I am sat in Birmingham listening to another of James Clay’s greatest hits. If you don’t know what I’m talking about read James’s blog. I am happy to call it a greatest hits keynote because I never tire of hearing it.
(I am writing this on my phone as the WiFi here is awful!)
James talks about the digital capabilities discovery tool. The tool has broken some of his perceptions about his online behaviour. He scored low on promotion. Clearly his perceptions of himself were wrong. The tool will be available to everyone in the summer.
The most valuable thing about the tool will be the development of the resources to accompany it. It’s all well and good showing what you can’t do. But we need to.make sure we have a solution available.
So what does digital capability mean? We need to gain a shared understanding within organisations. For example to some just being able to use Office is capable to some.
We need to understand that people who don’t engage with social media will struggle to use other communications tools. It’s not about Twitter. It’s about the transferable skills gained through its use.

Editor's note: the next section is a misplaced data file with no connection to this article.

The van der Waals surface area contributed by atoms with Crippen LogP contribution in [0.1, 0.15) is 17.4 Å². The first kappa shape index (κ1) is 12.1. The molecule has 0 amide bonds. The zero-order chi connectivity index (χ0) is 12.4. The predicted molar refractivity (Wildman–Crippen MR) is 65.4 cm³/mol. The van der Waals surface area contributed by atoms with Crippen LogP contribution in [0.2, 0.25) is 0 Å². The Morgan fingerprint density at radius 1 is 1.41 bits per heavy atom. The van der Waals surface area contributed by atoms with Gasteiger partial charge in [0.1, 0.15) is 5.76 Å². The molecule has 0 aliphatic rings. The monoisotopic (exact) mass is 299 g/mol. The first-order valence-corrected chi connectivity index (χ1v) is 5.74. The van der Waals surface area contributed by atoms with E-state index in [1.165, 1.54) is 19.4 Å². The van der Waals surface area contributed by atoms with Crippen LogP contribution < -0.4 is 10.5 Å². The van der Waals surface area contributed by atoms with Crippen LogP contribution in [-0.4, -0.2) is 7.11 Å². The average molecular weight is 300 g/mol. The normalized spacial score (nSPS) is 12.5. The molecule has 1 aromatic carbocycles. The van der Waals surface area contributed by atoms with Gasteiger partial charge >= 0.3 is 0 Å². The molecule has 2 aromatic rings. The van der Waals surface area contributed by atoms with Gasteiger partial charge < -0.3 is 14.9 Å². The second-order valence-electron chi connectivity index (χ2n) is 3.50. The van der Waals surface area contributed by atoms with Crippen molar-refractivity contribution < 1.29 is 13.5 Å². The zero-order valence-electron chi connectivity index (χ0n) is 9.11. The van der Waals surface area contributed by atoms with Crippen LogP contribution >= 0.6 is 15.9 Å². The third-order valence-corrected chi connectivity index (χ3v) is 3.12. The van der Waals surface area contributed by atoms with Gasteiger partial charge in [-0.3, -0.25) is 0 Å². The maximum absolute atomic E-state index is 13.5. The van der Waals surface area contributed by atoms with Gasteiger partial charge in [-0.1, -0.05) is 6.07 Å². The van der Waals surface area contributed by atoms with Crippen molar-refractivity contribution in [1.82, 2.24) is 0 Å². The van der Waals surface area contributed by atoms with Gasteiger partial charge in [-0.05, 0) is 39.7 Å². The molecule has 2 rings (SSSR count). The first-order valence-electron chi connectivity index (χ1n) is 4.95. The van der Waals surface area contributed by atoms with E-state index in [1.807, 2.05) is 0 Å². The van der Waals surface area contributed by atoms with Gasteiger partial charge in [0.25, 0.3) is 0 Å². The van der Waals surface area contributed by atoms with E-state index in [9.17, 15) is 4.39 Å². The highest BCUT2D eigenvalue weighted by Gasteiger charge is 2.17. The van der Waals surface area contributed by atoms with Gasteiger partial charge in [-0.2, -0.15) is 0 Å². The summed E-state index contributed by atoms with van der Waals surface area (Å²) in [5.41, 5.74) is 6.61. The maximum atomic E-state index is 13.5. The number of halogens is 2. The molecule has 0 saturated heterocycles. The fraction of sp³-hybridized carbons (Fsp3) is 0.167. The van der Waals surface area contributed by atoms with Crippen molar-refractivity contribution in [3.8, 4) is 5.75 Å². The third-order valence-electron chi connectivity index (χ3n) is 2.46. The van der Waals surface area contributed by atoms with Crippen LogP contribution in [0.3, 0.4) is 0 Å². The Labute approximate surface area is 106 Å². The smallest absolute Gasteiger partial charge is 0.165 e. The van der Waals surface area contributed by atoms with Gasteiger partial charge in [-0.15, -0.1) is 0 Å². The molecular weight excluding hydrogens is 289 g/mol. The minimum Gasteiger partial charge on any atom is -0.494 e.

James used the example of the release of HIV patient data to demonstrate that it wasn’t caused by human error, it’s lack of digital capabilities. How can we expect people to know how to deal with data if they’ve never had training?
An interesting observation is that academic staff job descriptions do not include digital or technology. What does that say about our expectations and the seriousness with which we take the digital?
“How do we know what we know?”
James asks “where is Barclay’s biggest branch?”
The answer. Their app. A modern organisation needs to be digitally capable.
It’s so true look at HE. Where is the biggest classroom? It’s the VLE. It is the most visited resource (aside from the pub) at Universities.
We need to take advantage of it and do it well. Staff need support to do that. They weren’t born with those skills. We need to facilitate their gaining them.